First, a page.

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There were plenty of talking points after the second edition of the Qatar GP. One was the tyre issues that plagued Pirelli and forced it to set limits on the laps each team could run each tyre set during the race. Another though was the very difficult conditions the event was run in, with air temperature exceeding 30 degrees during the race which was run in night time.
The drivers that felt the worse effects of dehydration in Qatar
There were plenty of cases of drivers feeling unwell in their cars. The first such case was the one of Logan Sargeant, who was feeling unwell for several laps before it all became too much and he parked his car. Another was the one of Fernando Alonso, who felt his seat getting way too hot and requested water to be thrown at him during his stop, something that was deemed unsafe though.
Then there was Lance Stroll. The Canadian was battling for points in the latter stages of the races and crossed the line in ninth. A couple of time penalties dropped him two places and out of the points though. He attributed it to everything becoming blurry for the last 25 to 30 laps and even almost passing out on fast corners. He was also feeling extremely unwell after the finish, something that was apparent when he exited his car:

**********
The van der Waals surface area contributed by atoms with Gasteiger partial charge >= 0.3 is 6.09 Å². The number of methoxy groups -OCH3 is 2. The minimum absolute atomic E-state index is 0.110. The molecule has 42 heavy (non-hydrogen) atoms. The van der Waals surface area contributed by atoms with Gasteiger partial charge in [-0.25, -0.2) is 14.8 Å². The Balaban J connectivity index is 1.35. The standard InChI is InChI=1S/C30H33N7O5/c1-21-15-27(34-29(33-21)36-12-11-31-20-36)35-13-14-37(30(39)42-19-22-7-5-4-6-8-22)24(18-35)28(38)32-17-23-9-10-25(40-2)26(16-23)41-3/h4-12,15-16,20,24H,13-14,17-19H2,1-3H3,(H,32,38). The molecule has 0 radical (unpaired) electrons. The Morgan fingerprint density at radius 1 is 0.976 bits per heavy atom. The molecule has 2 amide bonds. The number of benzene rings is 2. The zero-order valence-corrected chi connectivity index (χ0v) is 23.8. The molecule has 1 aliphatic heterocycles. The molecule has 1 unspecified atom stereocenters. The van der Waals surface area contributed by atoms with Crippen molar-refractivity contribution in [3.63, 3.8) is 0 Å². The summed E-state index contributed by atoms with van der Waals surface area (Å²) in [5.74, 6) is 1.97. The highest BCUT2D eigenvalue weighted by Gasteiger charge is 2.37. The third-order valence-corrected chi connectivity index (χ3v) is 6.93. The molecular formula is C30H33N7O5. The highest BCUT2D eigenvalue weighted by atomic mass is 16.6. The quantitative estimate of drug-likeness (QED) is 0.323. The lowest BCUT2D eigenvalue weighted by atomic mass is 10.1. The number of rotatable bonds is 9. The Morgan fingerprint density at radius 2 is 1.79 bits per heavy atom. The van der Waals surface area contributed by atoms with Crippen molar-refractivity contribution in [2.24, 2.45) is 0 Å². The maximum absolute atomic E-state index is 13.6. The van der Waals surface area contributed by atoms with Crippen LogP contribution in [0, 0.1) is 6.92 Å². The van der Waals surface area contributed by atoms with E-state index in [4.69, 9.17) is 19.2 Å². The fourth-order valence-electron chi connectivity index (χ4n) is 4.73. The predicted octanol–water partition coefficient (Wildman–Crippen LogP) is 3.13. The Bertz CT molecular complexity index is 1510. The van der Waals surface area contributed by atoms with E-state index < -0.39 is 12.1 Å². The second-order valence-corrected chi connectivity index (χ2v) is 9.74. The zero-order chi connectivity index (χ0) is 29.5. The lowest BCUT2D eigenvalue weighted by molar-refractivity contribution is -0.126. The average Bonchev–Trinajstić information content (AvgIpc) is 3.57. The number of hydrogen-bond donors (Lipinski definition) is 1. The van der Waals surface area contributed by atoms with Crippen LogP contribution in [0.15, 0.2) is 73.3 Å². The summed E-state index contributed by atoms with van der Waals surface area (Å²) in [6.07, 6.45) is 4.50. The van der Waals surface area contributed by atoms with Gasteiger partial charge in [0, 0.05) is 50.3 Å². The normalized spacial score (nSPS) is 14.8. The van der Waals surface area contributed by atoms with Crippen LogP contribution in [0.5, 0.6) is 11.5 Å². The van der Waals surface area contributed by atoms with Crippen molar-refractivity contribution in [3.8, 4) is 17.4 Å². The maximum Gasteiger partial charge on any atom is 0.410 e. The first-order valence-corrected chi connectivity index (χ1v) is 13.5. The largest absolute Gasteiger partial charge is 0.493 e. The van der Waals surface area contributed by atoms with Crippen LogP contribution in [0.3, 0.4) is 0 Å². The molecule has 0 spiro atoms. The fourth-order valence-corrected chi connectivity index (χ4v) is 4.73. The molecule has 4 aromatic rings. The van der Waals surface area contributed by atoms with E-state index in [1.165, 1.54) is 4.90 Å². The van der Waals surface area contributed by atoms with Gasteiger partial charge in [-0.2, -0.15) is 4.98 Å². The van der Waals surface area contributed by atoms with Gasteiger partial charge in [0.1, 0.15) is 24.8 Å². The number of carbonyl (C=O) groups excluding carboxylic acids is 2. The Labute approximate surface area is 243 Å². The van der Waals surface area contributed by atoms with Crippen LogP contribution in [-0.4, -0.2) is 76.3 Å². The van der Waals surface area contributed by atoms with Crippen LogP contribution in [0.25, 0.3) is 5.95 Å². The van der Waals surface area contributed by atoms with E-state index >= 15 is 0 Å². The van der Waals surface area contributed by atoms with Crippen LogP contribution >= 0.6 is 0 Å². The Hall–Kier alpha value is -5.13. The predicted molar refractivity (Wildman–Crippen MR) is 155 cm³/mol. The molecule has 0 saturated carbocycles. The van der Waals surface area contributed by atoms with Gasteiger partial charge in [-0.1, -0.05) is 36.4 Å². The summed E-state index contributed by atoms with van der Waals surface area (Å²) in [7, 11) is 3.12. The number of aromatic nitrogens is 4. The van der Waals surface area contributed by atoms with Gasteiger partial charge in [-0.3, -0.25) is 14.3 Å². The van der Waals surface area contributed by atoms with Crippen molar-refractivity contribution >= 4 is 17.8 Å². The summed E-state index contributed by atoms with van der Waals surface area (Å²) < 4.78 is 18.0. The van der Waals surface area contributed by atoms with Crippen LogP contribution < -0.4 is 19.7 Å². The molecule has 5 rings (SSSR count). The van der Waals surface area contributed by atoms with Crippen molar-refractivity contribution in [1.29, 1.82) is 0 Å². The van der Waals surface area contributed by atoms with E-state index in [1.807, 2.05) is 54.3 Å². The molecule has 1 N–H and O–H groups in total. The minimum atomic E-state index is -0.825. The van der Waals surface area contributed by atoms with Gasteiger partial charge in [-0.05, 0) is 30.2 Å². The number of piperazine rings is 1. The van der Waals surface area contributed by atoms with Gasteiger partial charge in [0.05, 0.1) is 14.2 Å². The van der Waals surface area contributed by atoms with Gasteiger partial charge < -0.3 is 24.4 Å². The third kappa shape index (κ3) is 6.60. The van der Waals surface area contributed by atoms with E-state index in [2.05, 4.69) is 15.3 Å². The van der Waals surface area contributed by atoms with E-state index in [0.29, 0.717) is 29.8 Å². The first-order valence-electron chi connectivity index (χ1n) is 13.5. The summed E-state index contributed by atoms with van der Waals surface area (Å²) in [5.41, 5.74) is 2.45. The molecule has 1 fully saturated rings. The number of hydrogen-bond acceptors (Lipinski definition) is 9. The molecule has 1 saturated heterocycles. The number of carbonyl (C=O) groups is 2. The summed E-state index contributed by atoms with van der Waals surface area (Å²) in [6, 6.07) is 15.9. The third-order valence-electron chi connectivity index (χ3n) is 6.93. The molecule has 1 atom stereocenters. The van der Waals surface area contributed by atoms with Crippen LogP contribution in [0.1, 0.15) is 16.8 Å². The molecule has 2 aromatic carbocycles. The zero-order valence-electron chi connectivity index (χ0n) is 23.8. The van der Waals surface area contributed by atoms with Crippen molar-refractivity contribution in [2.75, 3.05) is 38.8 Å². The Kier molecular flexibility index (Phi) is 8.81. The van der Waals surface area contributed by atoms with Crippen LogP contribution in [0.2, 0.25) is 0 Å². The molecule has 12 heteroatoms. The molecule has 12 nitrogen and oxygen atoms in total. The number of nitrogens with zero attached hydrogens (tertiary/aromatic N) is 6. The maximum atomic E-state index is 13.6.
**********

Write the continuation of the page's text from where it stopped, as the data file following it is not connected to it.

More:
— Aston Martin F1 updates (@startonpole) October 8, 2023
Other drivers with problems were Esteban Ocon, who threw up in his helmet around lap 15 because of the conditions, but fought bravely to finish seventh. Kevin Magnussen and Valtteri Bottas also struggled late on, but reached the finish, as did Lando Norris, who claimed he was on the limit.
Leclerc: “Some drivers really felt bad”
After the race, Charles Leclerc spoke about the race and the conditions. He elaborated on the reasons behind the drivers struggling physically during the race and claimed that no physical preparation could help the drivers, as it simply was a dehydration issue because of the temperatures and the intensity:
I think there were many things adding up. Obviously, the heat was extremely warm, we have a track where there are lots of high-speed corners. But I think the most significant part is the fact that we had to do three stops and that meant no tyre management in the high speed, which meant quali laps after quali laps.
This, I think, maybe next year if we find ourselves in the same situation we’ll have to discuss in between us drivers. We can always look at each other at the end of the race when we are sat down and this time you could feel it was different. Some drivers really felt bad.
This is something we maybe will have to discuss because at one point, it’s not even a physical preparation, it’s just dehydration at such a level that you and your vision is so much worse. Your heart rate is going to the stars and it’s very difficult to control all of this so it was really, really difficult.
It’s difficult to put into words and to explain how tough it is. Especially with the G-forces. When you have a lot of dehydration you can drink, but the drink is more tea than anything else because it’s at 60-plus degrees. So it’s extremely difficult to hydrate yourself and again, with the G-forces you don’t see as well.
Qatar recently signed an agreement that will keep it in the calendar until 2030. The good news for the drivers though is that next year’s Qatar Grand Prix is scheduled to take place on December 1st, when temperatures would be at a much better level.
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